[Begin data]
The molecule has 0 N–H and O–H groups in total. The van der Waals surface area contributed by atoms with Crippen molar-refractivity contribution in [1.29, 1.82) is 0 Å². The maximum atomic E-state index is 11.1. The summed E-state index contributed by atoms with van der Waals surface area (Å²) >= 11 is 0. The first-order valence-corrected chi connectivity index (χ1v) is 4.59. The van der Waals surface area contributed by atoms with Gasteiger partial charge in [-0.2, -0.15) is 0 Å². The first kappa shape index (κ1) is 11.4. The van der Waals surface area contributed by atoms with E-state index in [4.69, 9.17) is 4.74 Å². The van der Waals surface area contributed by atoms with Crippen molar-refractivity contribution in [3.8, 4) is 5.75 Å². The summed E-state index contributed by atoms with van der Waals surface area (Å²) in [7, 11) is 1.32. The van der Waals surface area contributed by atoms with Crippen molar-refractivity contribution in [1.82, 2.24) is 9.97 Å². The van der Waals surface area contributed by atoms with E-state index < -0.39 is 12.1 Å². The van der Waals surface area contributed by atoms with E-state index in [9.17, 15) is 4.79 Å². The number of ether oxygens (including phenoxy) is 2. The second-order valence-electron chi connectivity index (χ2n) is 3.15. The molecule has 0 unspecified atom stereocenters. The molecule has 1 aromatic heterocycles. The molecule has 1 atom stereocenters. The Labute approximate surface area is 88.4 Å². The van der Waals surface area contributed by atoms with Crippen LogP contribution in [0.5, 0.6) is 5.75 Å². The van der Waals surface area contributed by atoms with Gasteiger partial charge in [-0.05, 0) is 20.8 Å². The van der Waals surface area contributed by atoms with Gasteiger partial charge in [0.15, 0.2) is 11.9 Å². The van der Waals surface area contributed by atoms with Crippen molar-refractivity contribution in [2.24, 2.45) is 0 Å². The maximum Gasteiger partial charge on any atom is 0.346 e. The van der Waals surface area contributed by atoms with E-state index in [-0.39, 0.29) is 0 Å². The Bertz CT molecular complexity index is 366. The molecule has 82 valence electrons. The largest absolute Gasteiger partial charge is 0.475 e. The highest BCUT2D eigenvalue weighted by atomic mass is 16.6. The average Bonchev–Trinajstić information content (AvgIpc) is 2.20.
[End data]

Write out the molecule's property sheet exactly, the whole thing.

The molecule has 0 N–H and O–H groups in total. The van der Waals surface area contributed by atoms with Crippen molar-refractivity contribution in [1.29, 1.82) is 0 Å². The maximum atomic E-state index is 11.1. The summed E-state index contributed by atoms with van der Waals surface area (Å²) >= 11 is 0. The first-order valence-corrected chi connectivity index (χ1v) is 4.59. The van der Waals surface area contributed by atoms with Gasteiger partial charge in [-0.2, -0.15) is 0 Å². The first kappa shape index (κ1) is 11.4. The van der Waals surface area contributed by atoms with E-state index in [4.69, 9.17) is 4.74 Å². The van der Waals surface area contributed by atoms with Crippen molar-refractivity contribution in [3.8, 4) is 5.75 Å². The summed E-state index contributed by atoms with van der Waals surface area (Å²) in [7, 11) is 1.32. The van der Waals surface area contributed by atoms with Crippen molar-refractivity contribution in [1.82, 2.24) is 9.97 Å². The van der Waals surface area contributed by atoms with E-state index < -0.39 is 12.1 Å². The van der Waals surface area contributed by atoms with E-state index in [9.17, 15) is 4.79 Å². The number of ether oxygens (including phenoxy) is 2. The second-order valence-electron chi connectivity index (χ2n) is 3.15. The molecule has 0 unspecified atom stereocenters. The molecule has 1 aromatic heterocycles. The molecule has 1 atom stereocenters. The Labute approximate surface area is 88.4 Å². The van der Waals surface area contributed by atoms with Crippen LogP contribution in [0.5, 0.6) is 5.75 Å². The van der Waals surface area contributed by atoms with Gasteiger partial charge in [-0.05, 0) is 20.8 Å². The van der Waals surface area contributed by atoms with Gasteiger partial charge in [0.15, 0.2) is 11.9 Å². The van der Waals surface area contributed by atoms with Crippen molar-refractivity contribution in [2.24, 2.45) is 0 Å². The maximum Gasteiger partial charge on any atom is 0.346 e. The van der Waals surface area contributed by atoms with E-state index in [-0.39, 0.29) is 0 Å². The Bertz CT molecular complexity index is 366. The molecule has 82 valence electrons. The largest absolute Gasteiger partial charge is 0.475 e. The highest BCUT2D eigenvalue weighted by atomic mass is 16.6. The average Bonchev–Trinajstić information content (AvgIpc) is 2.20.